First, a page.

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Rules for Married Persons, or Matrimonial Chastity.

Concerning married persons, besides the keeping of their mutual faith and contract with each other, these particulars are useful to be observed:105105Nisi fundamenta stirpis jacta sint probe, Miseros necesse est esse deinceps posteros.—Eurip.

1. Although their mutual endearments are safe within the protection of marriage, yet they that have wives or husbands must be as though they had them not; that is, they must have an affection greater to each other than they have to any person in the world, but not greater than they have to God: but that they be ready to part with all interest in each other’s person rather than sin against God.

2. In their permissions and license they must be sure to observe the order of nature, and the ends of God. “He is an ill husband that uses his wife as a man treats a harlot,” having no other end but pleasure. Concerning which our best rule is, that although in this, as in eating and drinking, there is an appetite to be satisfied which cannot be done without pleasing that desire, yet, since that desire and satisfaction was intended by nature for other ends, they should never be separate from those ends, but always be joined with all or one of these ends, “with a desire of children, or to avoid fornication, or to lighten and ease the cares and sadnesses of household affairs, or to endear each other: “but never with a purpose, either in act or desire, to separate the sensuality from these ends which hallow it. Onan did separate his act from it proper end, and so ordered his embraces that his wife should not conceive, and God punished him.

3. Married persons must keep such modesty and decency of treating each other, that they never force themselves into high and violent lusts, with arts and misbecoming devices; always remembering, that those mixtures are most innocent which are most simple and most natural, most orderly and most safe.

4. It is a duty of matrimonial chastity to be restrained and temperate in the use of their lawful pleasures: concerning which, although no universal rule can antecedently be given to all persons, any more than to all bodies one proportion of meat and drink, yet married persons are to estimate the degree of their license according to the following proportions. 1. That it be moderate, so as to consist with health. 2. That it be so ordered as not to be too expensive of time, that precious opportunity of working out our salvation. 3. That when duty is demanded, it be always paid (so far as is in our powers and election) according to the foregoing measures. 4. That it be with a temperate affection, without violent transporting desires, or too sensual applications. Concerning which a man is to make judgment by proportion to other actions, and the severities of his religion, and the sentences of sober and wise persons; always remembering, that marriage is a provision for supply of the natural necessities of the body, not for the artificial and procured appetites of the mind. And it is a sad truth, that many married persons, thinking that the flood-gates of liberty are set wide open without measures or restraint, (so they sail in that channel,) have felt the final rewards of intemperance and lust, by their unlawful using of lawful permissions. Only let each of them be temperate, and both of them be modest. Socrates was wont to say, that those women to whom nature hath not been indulgent in good features and colours, should make it up themselves with excellent manners; and those who were beautiful and comely should be careful that so fair a body be not polluted with unhandsome usages. To which Plutarch adds, that a wife, if she be unhandsome, should consider how extremely ugly she would be if she wanted modesty: but if she be handsome, let her think how gracious that beauty would be if she super adds chastity.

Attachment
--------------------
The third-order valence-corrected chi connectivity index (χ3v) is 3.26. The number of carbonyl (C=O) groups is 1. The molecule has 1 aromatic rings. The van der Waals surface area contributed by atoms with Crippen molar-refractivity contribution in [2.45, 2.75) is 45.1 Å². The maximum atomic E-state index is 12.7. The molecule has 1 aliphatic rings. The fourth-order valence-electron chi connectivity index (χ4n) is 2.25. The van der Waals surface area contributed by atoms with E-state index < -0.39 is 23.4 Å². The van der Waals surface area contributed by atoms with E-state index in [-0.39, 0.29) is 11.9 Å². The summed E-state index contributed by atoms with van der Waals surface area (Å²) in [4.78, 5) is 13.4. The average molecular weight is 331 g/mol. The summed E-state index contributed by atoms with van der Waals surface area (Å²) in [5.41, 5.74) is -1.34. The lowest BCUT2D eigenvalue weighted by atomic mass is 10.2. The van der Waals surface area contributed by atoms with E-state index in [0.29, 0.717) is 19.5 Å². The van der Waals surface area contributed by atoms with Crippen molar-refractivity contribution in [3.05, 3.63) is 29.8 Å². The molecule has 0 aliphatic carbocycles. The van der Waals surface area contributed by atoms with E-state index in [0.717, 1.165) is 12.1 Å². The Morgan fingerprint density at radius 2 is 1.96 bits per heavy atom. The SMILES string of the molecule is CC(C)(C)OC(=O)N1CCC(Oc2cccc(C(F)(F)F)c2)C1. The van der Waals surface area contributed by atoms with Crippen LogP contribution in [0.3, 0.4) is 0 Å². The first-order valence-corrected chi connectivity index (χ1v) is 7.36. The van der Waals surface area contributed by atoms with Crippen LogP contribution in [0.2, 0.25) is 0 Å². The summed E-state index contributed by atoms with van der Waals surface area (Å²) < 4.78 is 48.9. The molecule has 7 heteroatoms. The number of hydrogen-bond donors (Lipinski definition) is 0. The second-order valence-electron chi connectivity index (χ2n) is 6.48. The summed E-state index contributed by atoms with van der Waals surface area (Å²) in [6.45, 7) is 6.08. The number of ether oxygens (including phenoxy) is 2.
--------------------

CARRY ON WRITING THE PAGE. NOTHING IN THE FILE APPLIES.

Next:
5. Married persons by consent are to abstain from their mutual entertainments at solemn times of devotion; not as a duty of itself necessary, but as being the most proper act of purity, which, in their condition, they can present to God, and being a good advantage for attending their preparation to the solemn duty and their demeanour in it. It is St. Paul’s counsel, that ‘by consent for a time they should abstain, that they may give themselves to fasting and prayer.’ And though when Christians did receive the holy communion every day, it is certain they did not abstain but had children; yet, when the communion was more seldom, they did with religion abstain from the marriage-bed during the time of their solemn preparatory devotions, as anciently they did from eating and drinking, till the solemnity of the day was past.

6. It were well if married persons would, in their penitential prayers, and in their general confessions, suspect themselves, and accordingly ask a general pardon for all their indecencies, and more passionate applications of themselves in the offices of marriage; that what is lawful and honourable in its kind may not be sullied with imperfect circumstances; or, if it be, it may be made clean again by the interruption and recallings of such a repentance, of which such uncertain parts of action are capable.

But, because of all the dangers of a Christian, none more pressing and troublesome than the temptations to lust, no enemy more dangerous than that of the flesh, no accounts greater than what we have to reckon for at the audit of concupiscence, therefore it concerns all that would be safe from this death to arm themselves by the following rules, to prevent or to cure all the wounds of our flesh made by the poisoned arrows of lust.

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